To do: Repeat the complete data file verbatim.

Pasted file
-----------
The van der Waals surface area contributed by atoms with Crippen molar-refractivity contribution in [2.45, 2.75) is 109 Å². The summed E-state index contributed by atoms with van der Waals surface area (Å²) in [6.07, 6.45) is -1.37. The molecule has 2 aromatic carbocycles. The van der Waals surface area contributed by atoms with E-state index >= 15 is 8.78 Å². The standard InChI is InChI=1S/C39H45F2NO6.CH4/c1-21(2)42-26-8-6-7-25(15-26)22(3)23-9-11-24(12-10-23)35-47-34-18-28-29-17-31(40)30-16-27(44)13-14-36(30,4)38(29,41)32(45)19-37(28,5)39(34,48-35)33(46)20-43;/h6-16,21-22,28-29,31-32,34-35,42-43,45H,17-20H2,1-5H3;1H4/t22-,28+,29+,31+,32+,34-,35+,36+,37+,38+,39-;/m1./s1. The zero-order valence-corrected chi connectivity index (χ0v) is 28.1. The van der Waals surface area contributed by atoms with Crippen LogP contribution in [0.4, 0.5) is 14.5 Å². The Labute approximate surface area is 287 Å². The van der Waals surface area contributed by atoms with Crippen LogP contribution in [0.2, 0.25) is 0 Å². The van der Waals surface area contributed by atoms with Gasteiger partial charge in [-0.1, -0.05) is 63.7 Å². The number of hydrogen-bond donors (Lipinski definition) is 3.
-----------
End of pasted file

The van der Waals surface area contributed by atoms with Crippen molar-refractivity contribution in [2.45, 2.75) is 109 Å². The summed E-state index contributed by atoms with van der Waals surface area (Å²) in [6.07, 6.45) is -1.37. The molecule has 2 aromatic carbocycles. The van der Waals surface area contributed by atoms with E-state index >= 15 is 8.78 Å². The standard InChI is InChI=1S/C39H45F2NO6.CH4/c1-21(2)42-26-8-6-7-25(15-26)22(3)23-9-11-24(12-10-23)35-47-34-18-28-29-17-31(40)30-16-27(44)13-14-36(30,4)38(29,41)32(45)19-37(28,5)39(34,48-35)33(46)20-43;/h6-16,21-22,28-29,31-32,34-35,42-43,45H,17-20H2,1-5H3;1H4/t22-,28+,29+,31+,32+,34-,35+,36+,37+,38+,39-;/m1./s1. The zero-order valence-corrected chi connectivity index (χ0v) is 28.1. The van der Waals surface area contributed by atoms with Crippen LogP contribution in [0.4, 0.5) is 14.5 Å². The Labute approximate surface area is 287 Å². The van der Waals surface area contributed by atoms with Crippen LogP contribution in [0.2, 0.25) is 0 Å². The van der Waals surface area contributed by atoms with Gasteiger partial charge in [-0.1, -0.05) is 63.7 Å². The number of hydrogen-bond donors (Lipinski definition) is 3.